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Learn how to choose the right power supply for your stepper system. Includes discussion on linear unregulated and regulated supplies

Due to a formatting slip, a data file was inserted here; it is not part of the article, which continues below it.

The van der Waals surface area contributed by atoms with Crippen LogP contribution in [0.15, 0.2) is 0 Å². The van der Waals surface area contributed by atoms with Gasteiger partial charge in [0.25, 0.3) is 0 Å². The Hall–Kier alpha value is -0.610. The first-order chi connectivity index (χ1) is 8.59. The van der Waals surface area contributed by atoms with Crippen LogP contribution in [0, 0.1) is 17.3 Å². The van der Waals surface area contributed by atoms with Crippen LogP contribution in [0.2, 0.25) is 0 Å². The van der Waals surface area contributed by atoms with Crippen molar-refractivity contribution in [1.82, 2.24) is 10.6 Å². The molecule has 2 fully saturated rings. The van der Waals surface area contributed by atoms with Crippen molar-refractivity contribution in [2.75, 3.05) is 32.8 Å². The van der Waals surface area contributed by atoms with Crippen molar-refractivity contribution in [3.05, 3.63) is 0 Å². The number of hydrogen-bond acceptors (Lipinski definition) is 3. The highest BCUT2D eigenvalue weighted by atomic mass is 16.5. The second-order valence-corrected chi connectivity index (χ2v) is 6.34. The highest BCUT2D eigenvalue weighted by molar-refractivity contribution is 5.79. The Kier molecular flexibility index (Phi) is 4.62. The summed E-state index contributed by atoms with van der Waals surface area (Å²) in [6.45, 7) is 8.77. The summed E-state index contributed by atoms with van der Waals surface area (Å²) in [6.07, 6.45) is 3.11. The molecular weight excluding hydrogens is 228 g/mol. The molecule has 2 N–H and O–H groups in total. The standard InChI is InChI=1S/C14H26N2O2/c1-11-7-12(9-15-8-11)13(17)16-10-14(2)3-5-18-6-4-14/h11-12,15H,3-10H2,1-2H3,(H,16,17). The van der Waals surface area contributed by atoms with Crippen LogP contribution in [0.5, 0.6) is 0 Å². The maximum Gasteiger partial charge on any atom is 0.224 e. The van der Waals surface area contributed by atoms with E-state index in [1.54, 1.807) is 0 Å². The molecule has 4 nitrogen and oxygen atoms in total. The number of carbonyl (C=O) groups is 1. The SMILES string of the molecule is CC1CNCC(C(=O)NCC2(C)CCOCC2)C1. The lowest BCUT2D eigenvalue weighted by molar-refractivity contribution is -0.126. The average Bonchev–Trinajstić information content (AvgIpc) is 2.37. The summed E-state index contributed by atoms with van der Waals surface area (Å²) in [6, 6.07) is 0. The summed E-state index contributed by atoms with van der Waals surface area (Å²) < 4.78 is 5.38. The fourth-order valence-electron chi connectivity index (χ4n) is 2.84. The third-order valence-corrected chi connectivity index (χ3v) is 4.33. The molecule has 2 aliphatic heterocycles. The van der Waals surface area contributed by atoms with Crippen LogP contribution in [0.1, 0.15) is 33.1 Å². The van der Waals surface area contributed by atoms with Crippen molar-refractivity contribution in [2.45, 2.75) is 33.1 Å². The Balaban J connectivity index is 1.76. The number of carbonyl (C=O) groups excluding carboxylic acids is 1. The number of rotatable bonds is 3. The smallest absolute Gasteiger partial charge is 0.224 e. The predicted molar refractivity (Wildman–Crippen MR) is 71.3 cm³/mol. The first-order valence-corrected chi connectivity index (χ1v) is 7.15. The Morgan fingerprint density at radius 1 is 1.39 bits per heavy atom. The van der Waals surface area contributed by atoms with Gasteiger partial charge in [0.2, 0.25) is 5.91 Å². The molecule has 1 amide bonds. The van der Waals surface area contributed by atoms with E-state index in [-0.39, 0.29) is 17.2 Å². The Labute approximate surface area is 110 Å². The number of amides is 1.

Automation Direct offers a variety of Stepper System Power Supplies, so how do you know which one is the right one for your application? Before answering that, let’s take a look at how the stepper system works together. Stepper systems have a power supply, a drive, and a motor. A PLC or some other kind of controller tells the stepper drive how to take the current and voltage from the power supply and chop it up to send positioning pulses to the motor. The Drive monitors the current consumed by the motor and constantly adjusts it to provide precise positioning of the motor. In general, the more voltage you provide, the better the motor will perform. You can see that on the motor curves. In this example with a 32 volt supply this motor is limited to 1200 rpm and the torques falls off real fast. But with a 70 volt supply, the motor can run out to 1800 rpm and still have about triple the torque. The bad news is the more Voltage and Current you supply, the more heat you have to dissipate. So normally, you will usually want to choose the supply with lowest voltage rating that will achieve the speed and torque you need. Beware that the voltage of an unregulated supply tends to float higher with lighter loads, so make sure your un-regulated supply stays within the drives tolerance. Of course, you don’t need to worry about any of that if you are using an appropriate AutomationDirect unregulated SureStep supply with an AutomationDirect drive– they are designed to work together. You can use this chart in the user manual to figure out which AutomationDirect Sure Step power supply goes with which drive. These are the drives, these are the unregulated power supplies. Why doesn’t this supply work with these drives? Well, this is a 70 volt supply, and these drives have a max input rating that is lower than 70 volts so we don’t want to use this supply with those drives. That’s also why none of these will work with this guy … their voltages are too high. But what about these guys? There are three possible supplies for each drive. Now which one do you choose? We recommend two different ways to decide which power supply to use. For a quick rule of thumb, if you select a power supply with 2/3 the current output of your motors max phase current, you’ll be in good shape. For example, this Stepper Motor from AutomationDirect has a max phase current of 6.3 amps. Take two thirds of that – which is a little overt 4 amps – and we quickly see that this 5 amp supply will handle the worst case load. If you are powering 3 motors, then you will need three of these which is a 2 x factor. Etc. If you don’t think you will be anywhere near the worst case load or maybe you are going into production and need to absolutely minimize the cost of the end system, the second way to choose a power supply is to get one power supply using the 2/3 rule – because you KNOW that will work - Then power up your system, run it at it’s full load and simply measure the current out of the supply. To choose the voltage you need, just look that motor curve and choose a voltage that will get you the motor speed you need. Easy. So far we have been talking about using unregulated linear supplies. Can you use a switching or regulated supply? Sure! But, there are a couple you need to worry about. When you first power up a drive system or quickly accelerate a heavy load, there is a large current draw as the motor stator establishes its magnetic fields. Regulated supplies may think that is a short circuit and they’ll reduce – or fold back – to a lower voltage to protect themselves. Of course, the Rhino PSB series regulated supplies from AutomationDirect are designed to work with the 48volt SureStep drives and will help reduce these issues when compared to other supplies that weren’t specifically designed to do this. The other issue with switching regulated supplies is regen. That is, if you try to slow down a heavy load too quickly – maybe you turn the power off while it is still ramping down – the motor now becomes a generator and pushes current back up to the drive. The drive then tries to dump that back into the power supply which can boost the voltage beyond what the supply expects to see. This can trip the overvoltage protection of a switching power supply, and cause it to shut down. The best defense when using regulated or switching supplies is to add a regen clamp. It goes between the power supply and drive. Its job is to take that extra energy and re-route it to a large resistor to dissipate the power. We call that a braking resistor. This regen clamp from AutomationDirect has a built in braking resistor that can dissipate 50 watts of power continuous and up to 800 watts peak. If you need to dissipate more power than that you can just add an additional braking resistor. This one from AutomationDirect adds another 100 watts of continuous power dissipation. Remember, large current surges at startup and large regen voltages coming back to the supply are only issues with switching or regulated supplies. None of that applies to linear unregulated supplies. Which explains why most folks like to stick with the unregulated supplies – they just do the job without the extra concerns or hassle. AutomationDirect’s SureStep supplies are all un-regulated so you don’t have to worry about any of that stuff. And one more important thing to keep in mind – avoid the temptation to power stepper drives in a daisy chain. Wiring them in a star configuration with all power wires starting at the power supply will help ensure that all drives get the same power input and one drive doesn’t affect the others. If you have any questions about AutomationDirect’s Stepper Systems, please contact AutomationDirect’s free award winning support team during regular business hours. They will be happy to help. And don’t forget the forums! There are lots of experience automation professionals there that love to share their years of experience. Just don’t post any questions directed at AutomationDirect’s support team there, they don’t monitor the forums on a regular basis.